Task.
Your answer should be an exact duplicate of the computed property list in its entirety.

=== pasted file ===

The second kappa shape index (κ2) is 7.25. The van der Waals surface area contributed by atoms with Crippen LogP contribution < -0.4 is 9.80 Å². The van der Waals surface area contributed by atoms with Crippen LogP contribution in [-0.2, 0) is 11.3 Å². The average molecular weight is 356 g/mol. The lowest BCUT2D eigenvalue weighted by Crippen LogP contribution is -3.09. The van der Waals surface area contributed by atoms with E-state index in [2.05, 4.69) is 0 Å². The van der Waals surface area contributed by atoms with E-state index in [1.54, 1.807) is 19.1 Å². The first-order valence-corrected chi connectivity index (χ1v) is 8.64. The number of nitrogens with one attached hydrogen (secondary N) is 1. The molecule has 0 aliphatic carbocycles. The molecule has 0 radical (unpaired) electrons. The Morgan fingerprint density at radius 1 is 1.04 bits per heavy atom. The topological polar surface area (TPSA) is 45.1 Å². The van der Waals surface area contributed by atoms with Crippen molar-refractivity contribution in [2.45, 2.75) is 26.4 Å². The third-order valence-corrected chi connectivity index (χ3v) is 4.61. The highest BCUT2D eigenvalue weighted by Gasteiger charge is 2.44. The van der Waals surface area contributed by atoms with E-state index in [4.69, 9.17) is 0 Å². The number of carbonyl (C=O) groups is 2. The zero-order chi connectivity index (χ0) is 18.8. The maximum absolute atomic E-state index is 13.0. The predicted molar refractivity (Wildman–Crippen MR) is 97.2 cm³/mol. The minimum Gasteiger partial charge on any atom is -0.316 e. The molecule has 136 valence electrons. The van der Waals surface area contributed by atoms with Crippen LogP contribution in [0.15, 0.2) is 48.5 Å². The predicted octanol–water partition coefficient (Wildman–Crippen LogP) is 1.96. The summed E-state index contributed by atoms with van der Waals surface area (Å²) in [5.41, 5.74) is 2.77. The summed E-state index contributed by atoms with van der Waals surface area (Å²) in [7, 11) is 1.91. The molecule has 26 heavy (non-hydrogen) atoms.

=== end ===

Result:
The second kappa shape index (κ2) is 7.25. The van der Waals surface area contributed by atoms with Crippen LogP contribution < -0.4 is 9.80 Å². The van der Waals surface area contributed by atoms with Crippen LogP contribution in [-0.2, 0) is 11.3 Å². The average molecular weight is 356 g/mol. The lowest BCUT2D eigenvalue weighted by Crippen LogP contribution is -3.09. The van der Waals surface area contributed by atoms with E-state index in [2.05, 4.69) is 0 Å². The van der Waals surface area contributed by atoms with E-state index in [1.54, 1.807) is 19.1 Å². The first-order valence-corrected chi connectivity index (χ1v) is 8.64. The number of nitrogens with one attached hydrogen (secondary N) is 1. The molecule has 0 aliphatic carbocycles. The molecule has 0 radical (unpaired) electrons. The Morgan fingerprint density at radius 1 is 1.04 bits per heavy atom. The topological polar surface area (TPSA) is 45.1 Å². The van der Waals surface area contributed by atoms with Crippen molar-refractivity contribution in [2.45, 2.75) is 26.4 Å². The third-order valence-corrected chi connectivity index (χ3v) is 4.61. The highest BCUT2D eigenvalue weighted by Gasteiger charge is 2.44. The van der Waals surface area contributed by atoms with E-state index in [4.69, 9.17) is 0 Å². The number of carbonyl (C=O) groups is 2. The zero-order chi connectivity index (χ0) is 18.8. The maximum absolute atomic E-state index is 13.0. The predicted molar refractivity (Wildman–Crippen MR) is 97.2 cm³/mol. The minimum Gasteiger partial charge on any atom is -0.316 e. The molecule has 136 valence electrons. The van der Waals surface area contributed by atoms with Crippen LogP contribution in [0.15, 0.2) is 48.5 Å². The predicted octanol–water partition coefficient (Wildman–Crippen LogP) is 1.96. The summed E-state index contributed by atoms with van der Waals surface area (Å²) in [5.41, 5.74) is 2.77. The summed E-state index contributed by atoms with van der Waals surface area (Å²) in [7, 11) is 1.91. The molecule has 26 heavy (non-hydrogen) atoms.